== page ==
What do you remember from a day 10 years ago? How about 20, or even 30 years ago?

What do you remember from a day 10 years ago? How about 20, or even 30 years ago?

Hannibal mail carrier Larry Moffitt still has some vivid memories of July 1, 1978. That was his first day as an employee of the U.S. Postal Service. Not only does Moffitt remember the car he drove to work that day, he drove the same 1972 Dodge Challenger Friday to his last day of work.

“It’s kind of ironic,” said Moffitt of driving the same car on his first and last days of work.

Only “within the last month” did the notion of accomplishing that feat pop into Moffitt’s head.

“I began to wonder how many people get to drive off from work on their last day in the same car they first went to work in,” he said.

Moffitt purchased the Challenger, which features a blue body and black roof, for $3,900 when he still lived in Colorado. The car came with Moffitt when he put the Rocky Mountains in his rearview mirror and relocated to the banks of the Mississippi River.

As the years passed, Moffitt’s desire to keep the car never waned.

“I never thought about trading it in. I’ve always liked the car,” he said. “After 20 years I thought I might keep it forever. I’ve already made arrangements so that my son will eventually get it. After I’m gone it will stay in the family.”

Despite being over 40 years old, the car only has 108,000 miles.

“I put 24,000 miles on it the first year and a half. The rest have come through the years. I quit using it daily over 10 years ago,” said Moffitt.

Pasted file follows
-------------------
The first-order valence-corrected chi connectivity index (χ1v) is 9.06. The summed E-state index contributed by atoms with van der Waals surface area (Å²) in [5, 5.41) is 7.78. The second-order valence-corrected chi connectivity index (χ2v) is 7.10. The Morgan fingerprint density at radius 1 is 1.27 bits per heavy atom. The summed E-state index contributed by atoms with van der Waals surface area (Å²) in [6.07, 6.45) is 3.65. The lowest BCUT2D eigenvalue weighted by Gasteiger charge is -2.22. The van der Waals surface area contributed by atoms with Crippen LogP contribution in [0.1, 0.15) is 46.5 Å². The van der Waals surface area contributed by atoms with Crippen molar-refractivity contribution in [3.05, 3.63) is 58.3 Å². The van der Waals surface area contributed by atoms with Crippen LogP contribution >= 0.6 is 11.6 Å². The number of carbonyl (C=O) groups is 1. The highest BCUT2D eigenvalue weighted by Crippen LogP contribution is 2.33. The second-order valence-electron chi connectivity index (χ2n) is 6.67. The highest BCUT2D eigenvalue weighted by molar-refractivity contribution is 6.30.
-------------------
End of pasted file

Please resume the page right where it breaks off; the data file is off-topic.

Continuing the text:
While not a show car at this point, that could change in the future.

“It’s good, but it needs work. I’ve just not had the time or money. Now I’ll be able to spend some time on the car,” said Moffitt.




Car care will not be the only thing keeping Moffitt busy as a retiree.

“I’ll do a lot in the yard and maintaining my home,” he said. “I’ll also be helping at church (Calvary Baptist) with whatever comes up.”

And there’s 19 grandchildren – No. 20 arrives in October - to keep Moffitt on the go.

“Four are close (in Hannibal). The rest live in St. Louis and Iowa,” he said. “They will be a good part of it (retirement).”

Like many retirees, Moffitt enters the next stage of life with conflicted feelings.

“I’m happy, but I have mixed emotions. There’s a lot of new things to adjust to,” he said.

Moffitt is no stranger to adapting. As the Postal Service changed, so did Moffitt.

“Casing (sorting mail) has changed over time on how you got your route ready,” he said, explaining that on a normal day he would spent an hour and a half doing prep work and six hours actually delivering the mail. “Automation has changed things. In theory it made routes bigger, which meant you had to spend more time on the streets.”

Most, but not all of Moffitt’s postal career was spent as a carrier.

“I started out a couple of months as a clerk and then transferred to a courier,” he said. “I started out as a sub. I did all the city routes as a sub for 2.5 years. The next seven years I worked in a swing capacity. The rest of the time I spent on two routes.”

During those years delivering mail primarily in northern Hannibal, Moffitt interacted with many people.

“I liked meeting new people and getting to know them on the route,” he said.

As with most jobs, there were aspects of it Moffitt didn’t like.

“The weather was the thing I liked the least,” he said. “I hate ice the most. No. 2  is when it’s 95 (degrees) and high humidity. The rest is OK. Spring is my favorite (season), with fall my second favorite with the colors.”

And what about dogs?

“The last 10 years I had dogs all the time, but that’s part of being a carrier,” he said.

Moffitt, who started off working in a local bank, credits a mail carrier with helping him find his career path.

“I decided I wanted a job with more money,” he said. “The carrier who delivered to my home told me where to take the test. I took the test, did well and was accepted.”